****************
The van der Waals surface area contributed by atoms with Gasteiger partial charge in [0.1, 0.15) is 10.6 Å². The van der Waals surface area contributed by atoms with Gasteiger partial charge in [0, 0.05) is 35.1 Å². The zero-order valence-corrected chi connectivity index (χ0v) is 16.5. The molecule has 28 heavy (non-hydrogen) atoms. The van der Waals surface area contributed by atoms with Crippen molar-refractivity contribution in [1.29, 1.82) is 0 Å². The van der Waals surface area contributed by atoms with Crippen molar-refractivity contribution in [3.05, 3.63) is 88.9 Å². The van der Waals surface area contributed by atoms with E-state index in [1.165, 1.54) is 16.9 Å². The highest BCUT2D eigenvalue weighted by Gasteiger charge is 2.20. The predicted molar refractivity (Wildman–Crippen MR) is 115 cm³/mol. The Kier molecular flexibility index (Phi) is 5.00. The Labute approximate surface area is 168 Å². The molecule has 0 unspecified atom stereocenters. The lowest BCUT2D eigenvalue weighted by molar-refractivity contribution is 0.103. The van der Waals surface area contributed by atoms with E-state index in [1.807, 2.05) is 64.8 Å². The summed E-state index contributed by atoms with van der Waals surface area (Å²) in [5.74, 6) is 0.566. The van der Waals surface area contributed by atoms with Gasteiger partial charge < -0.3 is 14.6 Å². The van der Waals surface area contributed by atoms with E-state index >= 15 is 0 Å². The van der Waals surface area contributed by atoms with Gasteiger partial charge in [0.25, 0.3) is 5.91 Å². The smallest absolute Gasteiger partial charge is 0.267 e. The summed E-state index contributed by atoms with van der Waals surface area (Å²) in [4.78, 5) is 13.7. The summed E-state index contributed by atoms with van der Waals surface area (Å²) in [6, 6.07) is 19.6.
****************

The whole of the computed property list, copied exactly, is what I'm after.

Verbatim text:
The van der Waals surface area contributed by atoms with Gasteiger partial charge in [0.1, 0.15) is 10.6 Å². The van der Waals surface area contributed by atoms with Gasteiger partial charge in [0, 0.05) is 35.1 Å². The zero-order valence-corrected chi connectivity index (χ0v) is 16.5. The molecule has 28 heavy (non-hydrogen) atoms. The van der Waals surface area contributed by atoms with Crippen molar-refractivity contribution in [1.29, 1.82) is 0 Å². The van der Waals surface area contributed by atoms with Crippen molar-refractivity contribution in [3.05, 3.63) is 88.9 Å². The van der Waals surface area contributed by atoms with E-state index in [1.165, 1.54) is 16.9 Å². The highest BCUT2D eigenvalue weighted by Gasteiger charge is 2.20. The predicted molar refractivity (Wildman–Crippen MR) is 115 cm³/mol. The Kier molecular flexibility index (Phi) is 5.00. The Labute approximate surface area is 168 Å². The molecule has 0 unspecified atom stereocenters. The lowest BCUT2D eigenvalue weighted by molar-refractivity contribution is 0.103. The van der Waals surface area contributed by atoms with E-state index in [1.807, 2.05) is 64.8 Å². The summed E-state index contributed by atoms with van der Waals surface area (Å²) in [5.74, 6) is 0.566. The van der Waals surface area contributed by atoms with Gasteiger partial charge < -0.3 is 14.6 Å². The van der Waals surface area contributed by atoms with E-state index >= 15 is 0 Å². The van der Waals surface area contributed by atoms with Gasteiger partial charge in [0.25, 0.3) is 5.91 Å². The smallest absolute Gasteiger partial charge is 0.267 e. The summed E-state index contributed by atoms with van der Waals surface area (Å²) in [4.78, 5) is 13.7. The summed E-state index contributed by atoms with van der Waals surface area (Å²) in [6, 6.07) is 19.6.